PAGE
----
The effectiveness of the passive case detection (PCD) system for imported malaria was assessed in government hospitals in Sri Lanka post-elimination of malaria.
In 18 medical wards (test wards) in four government hospitals, the referral for malaria testing and the diagnosis of malaria by the ward physicians were monitored. Concurrently, in-ward febrile patients were assessed independently for their eligibility for referral for malaria diagnosis and were tested for malaria. The malaria incidence in 16 other wards (control wards), which the study did not screen, served as controls.
Four imported malaria patients were diagnosed within the PCD system among 25 874 febrile patients admitted during the 14-month study period, two of whom were diagnosed in the test wards and two in the control wards. The study’s screening programme did not detect any more malaria patients than detected by the routine PCD system of the wards. However, far fewer patients were screened for malaria (1.3%) than were eligible for screening (29.4%), and some infections were detected incidentally, rather than by a request for a malaria test.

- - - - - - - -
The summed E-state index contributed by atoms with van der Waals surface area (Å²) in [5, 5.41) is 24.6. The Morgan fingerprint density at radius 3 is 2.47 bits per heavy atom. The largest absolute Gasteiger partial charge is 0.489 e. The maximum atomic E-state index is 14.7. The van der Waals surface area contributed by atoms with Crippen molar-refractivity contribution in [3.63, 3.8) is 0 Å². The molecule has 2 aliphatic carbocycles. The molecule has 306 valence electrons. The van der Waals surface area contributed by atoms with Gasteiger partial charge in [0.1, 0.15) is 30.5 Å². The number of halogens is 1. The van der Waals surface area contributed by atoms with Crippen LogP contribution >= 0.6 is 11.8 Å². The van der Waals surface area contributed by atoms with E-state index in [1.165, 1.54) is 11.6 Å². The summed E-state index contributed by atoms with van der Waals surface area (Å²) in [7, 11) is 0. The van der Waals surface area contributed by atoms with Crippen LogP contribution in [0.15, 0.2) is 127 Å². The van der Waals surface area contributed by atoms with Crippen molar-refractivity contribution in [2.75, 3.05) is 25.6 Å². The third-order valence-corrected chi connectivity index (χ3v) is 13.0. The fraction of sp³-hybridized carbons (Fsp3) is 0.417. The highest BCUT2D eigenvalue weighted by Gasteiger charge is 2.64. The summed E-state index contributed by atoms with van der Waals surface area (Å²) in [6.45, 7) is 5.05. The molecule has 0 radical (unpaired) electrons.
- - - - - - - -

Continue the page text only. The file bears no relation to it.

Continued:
A continuous effort to maintain awareness of the disease among physicians would be required if the PCD system is to be effective for the detection of imported malaria, post-elimination.